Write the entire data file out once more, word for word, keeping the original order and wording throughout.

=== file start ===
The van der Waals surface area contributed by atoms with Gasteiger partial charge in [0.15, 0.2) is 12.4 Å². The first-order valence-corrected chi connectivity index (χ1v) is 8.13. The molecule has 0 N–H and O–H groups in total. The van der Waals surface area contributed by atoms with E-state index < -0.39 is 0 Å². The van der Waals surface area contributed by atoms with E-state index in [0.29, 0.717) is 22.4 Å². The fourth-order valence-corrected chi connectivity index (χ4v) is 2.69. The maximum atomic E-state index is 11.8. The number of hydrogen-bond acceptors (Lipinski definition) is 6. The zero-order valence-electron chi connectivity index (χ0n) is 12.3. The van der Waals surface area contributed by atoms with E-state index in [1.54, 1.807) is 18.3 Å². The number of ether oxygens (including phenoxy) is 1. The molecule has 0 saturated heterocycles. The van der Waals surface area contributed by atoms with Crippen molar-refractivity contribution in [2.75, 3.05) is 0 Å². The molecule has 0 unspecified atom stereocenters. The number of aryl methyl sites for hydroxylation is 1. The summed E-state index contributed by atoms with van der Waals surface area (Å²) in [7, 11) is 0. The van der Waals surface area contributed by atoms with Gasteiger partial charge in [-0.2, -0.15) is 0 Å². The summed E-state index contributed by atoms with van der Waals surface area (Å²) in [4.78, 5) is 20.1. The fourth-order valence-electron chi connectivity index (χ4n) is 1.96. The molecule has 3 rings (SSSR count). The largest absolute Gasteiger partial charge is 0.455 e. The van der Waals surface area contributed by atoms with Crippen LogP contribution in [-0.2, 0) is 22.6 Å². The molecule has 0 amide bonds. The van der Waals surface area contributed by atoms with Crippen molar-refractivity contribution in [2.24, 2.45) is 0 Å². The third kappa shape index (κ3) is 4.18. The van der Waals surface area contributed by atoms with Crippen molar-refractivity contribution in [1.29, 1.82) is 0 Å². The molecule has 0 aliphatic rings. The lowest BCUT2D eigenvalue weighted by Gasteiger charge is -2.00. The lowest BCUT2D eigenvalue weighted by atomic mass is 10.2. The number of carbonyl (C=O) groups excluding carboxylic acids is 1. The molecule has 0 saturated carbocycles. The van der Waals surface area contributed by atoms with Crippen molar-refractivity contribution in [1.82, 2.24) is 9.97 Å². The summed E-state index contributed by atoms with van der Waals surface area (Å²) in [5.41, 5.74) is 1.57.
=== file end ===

The van der Waals surface area contributed by atoms with Gasteiger partial charge in [0.15, 0.2) is 12.4 Å². The first-order valence-corrected chi connectivity index (χ1v) is 8.13. The molecule has 0 N–H and O–H groups in total. The van der Waals surface area contributed by atoms with E-state index < -0.39 is 0 Å². The van der Waals surface area contributed by atoms with E-state index in [0.29, 0.717) is 22.4 Å². The fourth-order valence-corrected chi connectivity index (χ4v) is 2.69. The maximum atomic E-state index is 11.8. The number of hydrogen-bond acceptors (Lipinski definition) is 6. The zero-order valence-electron chi connectivity index (χ0n) is 12.3. The van der Waals surface area contributed by atoms with E-state index in [1.54, 1.807) is 18.3 Å². The number of ether oxygens (including phenoxy) is 1. The molecule has 0 saturated heterocycles. The van der Waals surface area contributed by atoms with Crippen molar-refractivity contribution in [2.75, 3.05) is 0 Å². The molecule has 0 unspecified atom stereocenters. The number of aryl methyl sites for hydroxylation is 1. The summed E-state index contributed by atoms with van der Waals surface area (Å²) in [7, 11) is 0. The van der Waals surface area contributed by atoms with Gasteiger partial charge in [-0.2, -0.15) is 0 Å². The summed E-state index contributed by atoms with van der Waals surface area (Å²) in [4.78, 5) is 20.1. The fourth-order valence-electron chi connectivity index (χ4n) is 1.96. The molecule has 3 rings (SSSR count). The largest absolute Gasteiger partial charge is 0.455 e. The van der Waals surface area contributed by atoms with Crippen LogP contribution in [-0.2, 0) is 22.6 Å². The molecule has 0 amide bonds. The van der Waals surface area contributed by atoms with Crippen molar-refractivity contribution in [2.24, 2.45) is 0 Å². The third kappa shape index (κ3) is 4.18. The van der Waals surface area contributed by atoms with Crippen molar-refractivity contribution in [1.29, 1.82) is 0 Å². The molecule has 0 aliphatic rings. The lowest BCUT2D eigenvalue weighted by Gasteiger charge is -2.00. The lowest BCUT2D eigenvalue weighted by atomic mass is 10.2. The number of carbonyl (C=O) groups excluding carboxylic acids is 1. The molecule has 0 saturated carbocycles. The van der Waals surface area contributed by atoms with Crippen molar-refractivity contribution in [1.82, 2.24) is 9.97 Å². The summed E-state index contributed by atoms with van der Waals surface area (Å²) in [5.41, 5.74) is 1.57.